Sydney Sights & Attractions

Posted 25/03/2009 – 5:10 pm in: Backpackers Hostels in Sydney

Why most backpackers would want to visit Sydney is to see the city’s world famous attractions.

Logically, Sydney divides in to several regions, all areas are a must see for them tourists who are looking to getting a full view of the city and her history. Each area has unique local attractions along with plenty of things to keep the visitors continuously entertained.

The Airport

Sydney airport also known as the Kingsford Smith International Airport is the busiest airport in the country. Short stay visitors staying at an airport hotel can enjoy the nearby beach. The main road, General Holmes Drive passes under the runway, runs parallel to the beach past Brighton-Le-Sands and Monterey to Dolls Point. Sydney CBD is just 15 minutes away from the airport by train.

The City

In the city is where you will find The Rocks, Chinatown, the Town Hall and world famous attractions Darling Harbour, Sydney Opera House, Sydney Harbour Bridge, Hyde Park and the Australian Museum. You can also visit Macquarie Street and Queens Square, take a walk through The Domain and visit the Art Gallery of New South Wales, Mrs Macquarie’s Point and the Royal Botanical Gardens. Go shopping at major department stores and fashion boutiques in the centre of town, and get an eagle’s eye view from the AMP Tower.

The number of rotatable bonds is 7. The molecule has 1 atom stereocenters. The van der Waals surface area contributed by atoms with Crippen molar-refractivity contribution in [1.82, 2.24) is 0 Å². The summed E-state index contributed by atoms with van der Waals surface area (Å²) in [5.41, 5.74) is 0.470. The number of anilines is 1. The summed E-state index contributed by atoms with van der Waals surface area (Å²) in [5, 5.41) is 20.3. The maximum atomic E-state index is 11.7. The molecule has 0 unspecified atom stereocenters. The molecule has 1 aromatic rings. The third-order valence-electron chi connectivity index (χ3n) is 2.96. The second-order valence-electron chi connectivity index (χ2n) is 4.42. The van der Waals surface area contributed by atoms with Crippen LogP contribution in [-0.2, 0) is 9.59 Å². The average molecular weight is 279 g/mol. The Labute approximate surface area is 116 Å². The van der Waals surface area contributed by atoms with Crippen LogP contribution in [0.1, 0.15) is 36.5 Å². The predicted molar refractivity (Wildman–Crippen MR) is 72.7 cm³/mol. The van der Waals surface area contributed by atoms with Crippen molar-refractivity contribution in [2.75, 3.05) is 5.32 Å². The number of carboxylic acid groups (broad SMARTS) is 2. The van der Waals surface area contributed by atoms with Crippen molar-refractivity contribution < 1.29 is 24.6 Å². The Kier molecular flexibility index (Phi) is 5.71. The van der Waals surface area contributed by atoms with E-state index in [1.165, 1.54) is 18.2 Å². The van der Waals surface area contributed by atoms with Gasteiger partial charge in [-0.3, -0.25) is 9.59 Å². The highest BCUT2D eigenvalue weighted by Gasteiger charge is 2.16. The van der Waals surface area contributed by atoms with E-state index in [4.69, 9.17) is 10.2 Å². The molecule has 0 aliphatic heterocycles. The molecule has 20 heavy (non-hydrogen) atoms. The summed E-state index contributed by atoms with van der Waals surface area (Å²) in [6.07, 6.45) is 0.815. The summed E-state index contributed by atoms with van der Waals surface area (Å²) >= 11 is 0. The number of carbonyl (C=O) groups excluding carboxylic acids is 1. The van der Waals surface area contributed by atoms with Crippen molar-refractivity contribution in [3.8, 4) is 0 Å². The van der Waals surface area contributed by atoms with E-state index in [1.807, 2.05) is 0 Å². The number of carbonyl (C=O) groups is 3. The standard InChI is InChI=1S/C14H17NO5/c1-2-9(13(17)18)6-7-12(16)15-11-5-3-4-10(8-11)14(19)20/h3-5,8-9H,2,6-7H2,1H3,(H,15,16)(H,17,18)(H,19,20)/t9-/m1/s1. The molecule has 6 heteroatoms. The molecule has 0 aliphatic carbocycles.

The Rocks

This is where you will find more of historical buildings than anywhere else in Sydney as well as shopping, cafes, restaurants, pubs and entertainment. Towering above all this is the Sydney Harbour Bridge and Observatory Hill. If your budget permits, The Rocks has a huge range of five star hotels on the waters edge.

Darling Harbour

If you want to see popular Sydney attractions such as Australian National Maritime Museum, Sydney Aquarium, the Chinese Garden and Imax Theatre, then this is the place you need to be. Here you will find a wide choice of restaurants and cafes and the China town, this place is packed with restaurants and shops selling Chinese goods from embroidery to jade carvings. The Chinatown is situated right next to the Sydney Entertainment Centre and close to Darling Harbour.


This place is famous for having many restaurants that serve mouth-watering cuisines. Many feature delicious Italian and Mediterranean cuisine. The area around Taylor Square has many bars, discos, restaurants, cafes, and boutiques along with plenty of other different forms of entertainment that are geared especially to keep the Gay and Lesbian tourists entertained.

Kings Cross

Probably the next most popular tourist attraction after the Sydney Harbour Bridge and the Opera House, Kings Cross is the place for them backpackers seeking sexual pleasures. The popular nightspot is a ten minutes drive from the inner city when there is less traffic on the roads.

The Eastern Suburbs

The Eastern Suburbs stretch from the city along the southern foreshore of Sydney Harbour to Watsons Bay near the headland guarding the southern entrance to the harbour, South Head. In this area you will find attractions such as Kings Cross, Darlinghurst and Paddington. You can visit trendy Double Bay and enjoy the views of Sydney Harbour on the way to Watson Bay. The well-known Bondi Beach is where the Eastern Suburbs meet the Southern Beaches

The Southern Beaches

The Southern Beaches stretches from Bondi to Cronulla on the Kurnell Peninsula. At the Botany Bay on the same shoreline is where Lieutenant James Cook claimed the east coast of Australia for England.

The Inner West